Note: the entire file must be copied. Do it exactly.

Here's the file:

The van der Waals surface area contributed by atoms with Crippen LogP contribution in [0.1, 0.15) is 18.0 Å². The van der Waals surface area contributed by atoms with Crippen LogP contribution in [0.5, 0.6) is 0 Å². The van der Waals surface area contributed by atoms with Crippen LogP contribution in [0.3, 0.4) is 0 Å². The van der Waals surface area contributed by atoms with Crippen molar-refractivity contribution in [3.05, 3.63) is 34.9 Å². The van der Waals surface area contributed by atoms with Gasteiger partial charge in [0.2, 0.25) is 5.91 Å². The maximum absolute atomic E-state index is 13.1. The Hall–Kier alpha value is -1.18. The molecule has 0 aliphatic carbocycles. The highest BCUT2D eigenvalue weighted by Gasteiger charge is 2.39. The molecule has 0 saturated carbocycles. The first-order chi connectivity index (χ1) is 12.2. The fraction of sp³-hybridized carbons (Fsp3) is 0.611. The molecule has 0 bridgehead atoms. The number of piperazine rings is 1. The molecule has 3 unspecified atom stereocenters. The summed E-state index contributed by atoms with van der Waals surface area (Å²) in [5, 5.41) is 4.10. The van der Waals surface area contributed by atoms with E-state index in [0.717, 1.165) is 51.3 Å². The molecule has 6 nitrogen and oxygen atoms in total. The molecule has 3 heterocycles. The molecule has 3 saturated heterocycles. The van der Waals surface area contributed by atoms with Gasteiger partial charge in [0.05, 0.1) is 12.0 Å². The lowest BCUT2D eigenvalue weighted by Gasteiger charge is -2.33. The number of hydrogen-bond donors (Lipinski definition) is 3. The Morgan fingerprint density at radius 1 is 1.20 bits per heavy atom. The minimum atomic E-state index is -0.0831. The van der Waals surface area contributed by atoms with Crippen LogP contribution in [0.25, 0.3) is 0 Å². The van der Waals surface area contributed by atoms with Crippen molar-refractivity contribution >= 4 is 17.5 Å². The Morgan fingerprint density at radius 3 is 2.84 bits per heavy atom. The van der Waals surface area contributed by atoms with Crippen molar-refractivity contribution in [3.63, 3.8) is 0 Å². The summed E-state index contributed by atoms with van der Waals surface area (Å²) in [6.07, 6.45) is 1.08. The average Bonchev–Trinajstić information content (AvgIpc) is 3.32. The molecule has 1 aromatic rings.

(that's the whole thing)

The van der Waals surface area contributed by atoms with Crippen LogP contribution in [0.1, 0.15) is 18.0 Å². The van der Waals surface area contributed by atoms with Crippen LogP contribution in [0.5, 0.6) is 0 Å². The van der Waals surface area contributed by atoms with Crippen LogP contribution in [0.3, 0.4) is 0 Å². The van der Waals surface area contributed by atoms with Crippen molar-refractivity contribution in [3.05, 3.63) is 34.9 Å². The van der Waals surface area contributed by atoms with Gasteiger partial charge in [0.2, 0.25) is 5.91 Å². The maximum absolute atomic E-state index is 13.1. The Hall–Kier alpha value is -1.18. The molecule has 0 aliphatic carbocycles. The highest BCUT2D eigenvalue weighted by Gasteiger charge is 2.39. The molecule has 0 saturated carbocycles. The first-order chi connectivity index (χ1) is 12.2. The fraction of sp³-hybridized carbons (Fsp3) is 0.611. The molecule has 0 bridgehead atoms. The number of piperazine rings is 1. The molecule has 3 unspecified atom stereocenters. The summed E-state index contributed by atoms with van der Waals surface area (Å²) in [5, 5.41) is 4.10. The van der Waals surface area contributed by atoms with E-state index in [0.717, 1.165) is 51.3 Å². The molecule has 6 nitrogen and oxygen atoms in total. The molecule has 3 heterocycles. The molecule has 3 saturated heterocycles. The van der Waals surface area contributed by atoms with Gasteiger partial charge in [0.05, 0.1) is 12.0 Å². The lowest BCUT2D eigenvalue weighted by Gasteiger charge is -2.33. The number of hydrogen-bond donors (Lipinski definition) is 3. The Morgan fingerprint density at radius 1 is 1.20 bits per heavy atom. The minimum atomic E-state index is -0.0831. The van der Waals surface area contributed by atoms with Crippen LogP contribution in [0.25, 0.3) is 0 Å². The van der Waals surface area contributed by atoms with Crippen molar-refractivity contribution >= 4 is 17.5 Å². The Morgan fingerprint density at radius 3 is 2.84 bits per heavy atom. The van der Waals surface area contributed by atoms with Crippen molar-refractivity contribution in [3.63, 3.8) is 0 Å². The summed E-state index contributed by atoms with van der Waals surface area (Å²) in [6.07, 6.45) is 1.08. The average Bonchev–Trinajstić information content (AvgIpc) is 3.32. The molecule has 1 aromatic rings.